i’m so excited to try this – i have tons of instant flavored oatmeal pkg my son used to love but now won’t eat. I don’t like oatmeal either, but i bet i’ll like this bread and what a great way to use up those oatmeal sachets!

  12. 12

    Sarah — April 14, 2010 @ 6:32 am

    Is there any way to reduce the amount of butter and still keep the integrity of the bread?

    – Sarah

  13. 13

    drwinnie — April 14, 2010 @ 6:38 am

    Sarah- you can replace the butter with some sort of oil if you are more comfortable with that…I personally don’t really use vegetable oils in my baking unless it is coconut oil, which I do not think would work here. I don’t know if reducing the amount of the butter would affect the texture and make it not as soft, but if you try it and it works, let me know!

  14. 14

    Katie — April 14, 2010 @ 3:37 pm

    This bread looks amazing, and I’m a big fan of soft breads too. Thanks for submitting to WHB!

  15. 15

    Ricki — April 16, 2010 @ 9:55 am

    It looks so great! If only it didn’t have yeast. . . *sigh*!

  16. 16

    Aubree Cherie — April 20, 2010 @ 7:12 am

    I love how this looks. I’ve been trying a lot of new bread recipes lately, so hopefully this will be one I can make! I’ve actually added this recipe to my weekly top ten recipe review! :)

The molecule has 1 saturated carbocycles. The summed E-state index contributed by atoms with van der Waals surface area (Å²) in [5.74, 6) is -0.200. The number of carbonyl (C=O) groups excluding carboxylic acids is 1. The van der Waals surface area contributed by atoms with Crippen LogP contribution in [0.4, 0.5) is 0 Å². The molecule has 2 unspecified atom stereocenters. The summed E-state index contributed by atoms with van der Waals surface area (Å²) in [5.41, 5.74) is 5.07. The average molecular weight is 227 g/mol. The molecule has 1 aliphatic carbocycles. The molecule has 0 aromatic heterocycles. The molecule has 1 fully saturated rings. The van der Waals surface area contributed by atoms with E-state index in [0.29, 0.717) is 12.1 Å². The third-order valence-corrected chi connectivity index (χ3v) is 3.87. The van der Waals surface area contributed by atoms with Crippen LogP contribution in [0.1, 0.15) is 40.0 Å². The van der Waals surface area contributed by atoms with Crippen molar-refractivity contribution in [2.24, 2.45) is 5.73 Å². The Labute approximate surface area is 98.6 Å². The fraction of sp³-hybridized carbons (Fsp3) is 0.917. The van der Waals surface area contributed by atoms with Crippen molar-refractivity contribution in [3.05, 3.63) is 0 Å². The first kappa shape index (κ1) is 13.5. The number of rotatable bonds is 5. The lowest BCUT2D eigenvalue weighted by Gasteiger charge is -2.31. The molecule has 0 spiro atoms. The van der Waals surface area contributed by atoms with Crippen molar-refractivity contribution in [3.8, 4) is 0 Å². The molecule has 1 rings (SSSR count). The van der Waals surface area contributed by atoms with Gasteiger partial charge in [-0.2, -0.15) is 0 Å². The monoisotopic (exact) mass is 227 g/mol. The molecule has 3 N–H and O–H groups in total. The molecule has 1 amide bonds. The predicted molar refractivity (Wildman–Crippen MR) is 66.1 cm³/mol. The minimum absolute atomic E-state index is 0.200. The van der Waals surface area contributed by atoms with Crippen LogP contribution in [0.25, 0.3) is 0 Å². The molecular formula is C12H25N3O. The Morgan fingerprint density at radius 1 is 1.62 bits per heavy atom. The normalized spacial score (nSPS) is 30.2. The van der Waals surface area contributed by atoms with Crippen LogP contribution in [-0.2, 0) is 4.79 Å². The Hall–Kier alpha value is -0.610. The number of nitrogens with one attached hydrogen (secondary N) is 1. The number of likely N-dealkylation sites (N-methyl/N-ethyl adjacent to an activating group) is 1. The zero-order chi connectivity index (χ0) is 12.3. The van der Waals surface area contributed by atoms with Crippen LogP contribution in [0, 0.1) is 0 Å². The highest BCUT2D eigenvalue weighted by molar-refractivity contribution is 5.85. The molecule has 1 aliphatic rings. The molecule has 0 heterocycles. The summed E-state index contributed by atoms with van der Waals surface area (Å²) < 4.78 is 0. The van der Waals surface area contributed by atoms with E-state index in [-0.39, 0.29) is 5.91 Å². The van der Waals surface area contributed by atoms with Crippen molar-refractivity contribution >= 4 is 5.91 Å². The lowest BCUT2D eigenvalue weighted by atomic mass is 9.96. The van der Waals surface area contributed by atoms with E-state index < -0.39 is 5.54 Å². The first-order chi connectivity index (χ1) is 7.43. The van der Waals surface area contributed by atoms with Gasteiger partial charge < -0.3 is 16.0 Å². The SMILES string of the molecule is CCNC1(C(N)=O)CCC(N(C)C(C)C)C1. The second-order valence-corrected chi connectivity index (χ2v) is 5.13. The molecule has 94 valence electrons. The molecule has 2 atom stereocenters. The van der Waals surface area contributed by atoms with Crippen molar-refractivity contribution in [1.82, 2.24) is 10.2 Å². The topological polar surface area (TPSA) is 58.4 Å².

~Aubree Cherie

  17. 17

    Joanne — April 21, 2010 @ 2:31 pm

    I’m an HBinFive addict as well but I’m always up for trying a new bread. This looks fantastic!

  18. 18

    Erika Morrison — April 25, 2010 @ 8:48 pm

    Just baked 2 giant loafs out of this very delicious recipe!
    great way to use up cooked grains.I did replace
    3 tablespoons of extra virgin olive oil for the butter,
    and it worked out so beautifully,thanks for sharing
    Love it!

  19. 19

    sangeeta — April 28, 2010 @ 4:35 am

    this is so good , i am going to make it soon …

  20. 20

    Mary T Capone — May 5, 2010 @ 6:34 am

    I would love to print this recipe but with out all the comments. Is there a way for me to do this? Thanks Mary

  21. 21

    drwinnie — May 5, 2010 @ 12:11 pm

    At the bottom of the post, before the comments section begins, there is a “print this post” icon and link. Click on that, and you’ll be able to print the recipe without the comments and every thing else you don’t want!

  22. 22

    Honey Oatmeal Whole Wheat Bread | Crumbdoodles — May 23, 2010 @ 4:15 pm

    […] found this recipe at Healthy Green Kitchen, and it seemed to hit all the marks!  Healthy, with odd ingredients, and employing a technique […]

  23. 23

    Molly — July 6, 2011 @ 4:57 pm

    My family LOVES this bread!! Thank you for an amazing recipe!